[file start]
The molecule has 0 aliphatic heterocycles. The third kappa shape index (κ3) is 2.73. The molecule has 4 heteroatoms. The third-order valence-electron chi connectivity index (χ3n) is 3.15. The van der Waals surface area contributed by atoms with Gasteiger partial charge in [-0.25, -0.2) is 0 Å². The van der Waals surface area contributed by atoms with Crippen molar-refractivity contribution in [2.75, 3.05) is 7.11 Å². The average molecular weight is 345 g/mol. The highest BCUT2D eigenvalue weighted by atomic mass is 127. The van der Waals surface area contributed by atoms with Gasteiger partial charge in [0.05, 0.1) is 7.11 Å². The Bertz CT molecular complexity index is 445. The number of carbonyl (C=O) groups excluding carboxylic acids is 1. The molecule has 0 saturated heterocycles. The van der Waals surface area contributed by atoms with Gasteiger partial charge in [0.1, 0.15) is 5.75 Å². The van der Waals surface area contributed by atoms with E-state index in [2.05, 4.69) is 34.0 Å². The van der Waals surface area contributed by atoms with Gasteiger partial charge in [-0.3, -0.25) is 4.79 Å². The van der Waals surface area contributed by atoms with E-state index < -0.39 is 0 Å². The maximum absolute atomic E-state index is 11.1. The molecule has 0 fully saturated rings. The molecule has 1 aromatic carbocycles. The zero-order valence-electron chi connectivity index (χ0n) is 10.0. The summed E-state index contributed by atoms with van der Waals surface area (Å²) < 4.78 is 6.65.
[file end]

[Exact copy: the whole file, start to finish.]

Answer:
The molecule has 0 aliphatic heterocycles. The third kappa shape index (κ3) is 2.73. The molecule has 4 heteroatoms. The third-order valence-electron chi connectivity index (χ3n) is 3.15. The van der Waals surface area contributed by atoms with Gasteiger partial charge in [-0.25, -0.2) is 0 Å². The van der Waals surface area contributed by atoms with Crippen molar-refractivity contribution in [2.75, 3.05) is 7.11 Å². The average molecular weight is 345 g/mol. The highest BCUT2D eigenvalue weighted by atomic mass is 127. The van der Waals surface area contributed by atoms with Gasteiger partial charge in [0.05, 0.1) is 7.11 Å². The Bertz CT molecular complexity index is 445. The number of carbonyl (C=O) groups excluding carboxylic acids is 1. The molecule has 0 saturated heterocycles. The van der Waals surface area contributed by atoms with Gasteiger partial charge in [0.1, 0.15) is 5.75 Å². The van der Waals surface area contributed by atoms with E-state index in [2.05, 4.69) is 34.0 Å². The van der Waals surface area contributed by atoms with Gasteiger partial charge in [-0.3, -0.25) is 4.79 Å². The van der Waals surface area contributed by atoms with E-state index < -0.39 is 0 Å². The maximum absolute atomic E-state index is 11.1. The molecule has 0 fully saturated rings. The molecule has 1 aromatic carbocycles. The zero-order valence-electron chi connectivity index (χ0n) is 10.0. The summed E-state index contributed by atoms with van der Waals surface area (Å²) < 4.78 is 6.65.